Heart failure increases the likelihood of an individual experiencing co-morbid anxiety and depression, which can affect their physical as well as mental health. There is a need to develop non-pharmacological interventions for the psychological consequences of heart failure. Evidence shows that cognitive behavioural therapy (CBT) can be helpful, but there is less clarity about CBT’s effectiveness for people with heart failure who have complex multi-morbid difficulties.
This paper presents a case report of a man with heart failure. He was part of a research trial for cardiac resynchronisation therapy with defibrillation (CRT-D), after other physical procedures had been unsuccessful, and was experiencing severe anxiety and moderately severe depression. The intervention used was based on transdiagnostic CBT, provided at home over six sessions. Self-report measures were completed at each session and at 3-month follow-up. A measure of his use of clinical services was also carried out at pre-, post- and 3-month follow up. Post-intervention, the client showed non-clinical levels of depression and anxiety and these improvements were maintained at 3 months. Use of clinical services also reduced, with fewer admissions to hospital and fewer visits by specialist nurses and GPs.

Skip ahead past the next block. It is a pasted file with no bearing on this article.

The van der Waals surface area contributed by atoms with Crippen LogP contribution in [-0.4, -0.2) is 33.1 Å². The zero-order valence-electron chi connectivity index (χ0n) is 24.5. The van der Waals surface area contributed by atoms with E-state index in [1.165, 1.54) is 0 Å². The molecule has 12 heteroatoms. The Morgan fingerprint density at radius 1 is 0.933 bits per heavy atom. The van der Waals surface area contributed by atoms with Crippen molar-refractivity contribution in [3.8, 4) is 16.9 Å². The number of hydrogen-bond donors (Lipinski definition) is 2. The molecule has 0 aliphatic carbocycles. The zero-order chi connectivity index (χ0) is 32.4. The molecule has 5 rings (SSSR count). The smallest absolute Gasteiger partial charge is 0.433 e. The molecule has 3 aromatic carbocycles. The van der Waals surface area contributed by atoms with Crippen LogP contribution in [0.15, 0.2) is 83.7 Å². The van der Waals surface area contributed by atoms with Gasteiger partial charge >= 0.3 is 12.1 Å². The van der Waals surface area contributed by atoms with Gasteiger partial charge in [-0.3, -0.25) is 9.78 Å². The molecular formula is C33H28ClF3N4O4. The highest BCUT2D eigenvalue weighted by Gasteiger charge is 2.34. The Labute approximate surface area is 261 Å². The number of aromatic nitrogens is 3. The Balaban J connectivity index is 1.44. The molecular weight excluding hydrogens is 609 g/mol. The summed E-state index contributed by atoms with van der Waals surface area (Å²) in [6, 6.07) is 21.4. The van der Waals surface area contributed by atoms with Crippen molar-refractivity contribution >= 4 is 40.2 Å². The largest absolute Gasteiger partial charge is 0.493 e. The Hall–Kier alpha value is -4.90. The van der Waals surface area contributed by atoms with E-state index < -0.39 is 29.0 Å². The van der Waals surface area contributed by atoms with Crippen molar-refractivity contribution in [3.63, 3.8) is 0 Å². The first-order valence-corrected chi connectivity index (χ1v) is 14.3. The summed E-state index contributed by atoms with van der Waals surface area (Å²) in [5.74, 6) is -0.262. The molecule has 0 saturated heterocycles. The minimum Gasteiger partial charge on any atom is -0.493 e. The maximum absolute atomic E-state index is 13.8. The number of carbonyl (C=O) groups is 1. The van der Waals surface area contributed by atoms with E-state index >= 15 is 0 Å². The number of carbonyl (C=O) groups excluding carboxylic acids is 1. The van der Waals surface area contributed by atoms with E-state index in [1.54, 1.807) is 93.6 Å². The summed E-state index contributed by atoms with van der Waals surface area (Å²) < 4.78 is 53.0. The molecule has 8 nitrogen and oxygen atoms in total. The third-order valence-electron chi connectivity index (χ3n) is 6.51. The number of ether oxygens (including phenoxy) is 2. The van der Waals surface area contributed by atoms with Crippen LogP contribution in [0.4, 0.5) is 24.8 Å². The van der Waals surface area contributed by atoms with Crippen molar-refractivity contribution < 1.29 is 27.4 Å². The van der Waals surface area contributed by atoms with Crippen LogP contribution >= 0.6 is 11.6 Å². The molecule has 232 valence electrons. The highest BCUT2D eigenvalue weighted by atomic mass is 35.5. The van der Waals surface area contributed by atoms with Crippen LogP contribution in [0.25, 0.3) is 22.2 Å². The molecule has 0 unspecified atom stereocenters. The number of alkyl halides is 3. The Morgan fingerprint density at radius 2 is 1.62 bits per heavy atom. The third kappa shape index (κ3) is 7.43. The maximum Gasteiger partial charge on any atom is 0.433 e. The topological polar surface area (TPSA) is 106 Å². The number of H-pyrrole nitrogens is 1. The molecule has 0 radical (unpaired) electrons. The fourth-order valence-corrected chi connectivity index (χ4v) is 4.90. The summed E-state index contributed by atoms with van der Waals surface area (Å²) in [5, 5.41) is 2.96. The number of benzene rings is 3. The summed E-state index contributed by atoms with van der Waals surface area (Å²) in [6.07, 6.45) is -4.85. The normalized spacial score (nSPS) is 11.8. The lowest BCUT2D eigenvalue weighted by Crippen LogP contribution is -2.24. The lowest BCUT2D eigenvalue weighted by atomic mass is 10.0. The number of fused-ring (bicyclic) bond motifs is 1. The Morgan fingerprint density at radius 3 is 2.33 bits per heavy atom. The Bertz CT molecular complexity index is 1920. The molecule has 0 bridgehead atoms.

This case suggests that CBT, and particularly transdiagnostic CBT, can be helpful in reducing anxiety and depression in people with heart failure. Further work evaluating the impact on quality of life and the utility of this approach with a wider group of people with heart failure and psychological distress would be advantageous.
Key learning aims
(1) Depression and anxiety are prevalent in people with heart failure.
(2) Cognitive behavioural therapy can be an effective intervention for reducing depression and anxiety in people living with heart failure.
(3) There are benefits to integrating care with this population because they present with interlinked physical and psychological needs.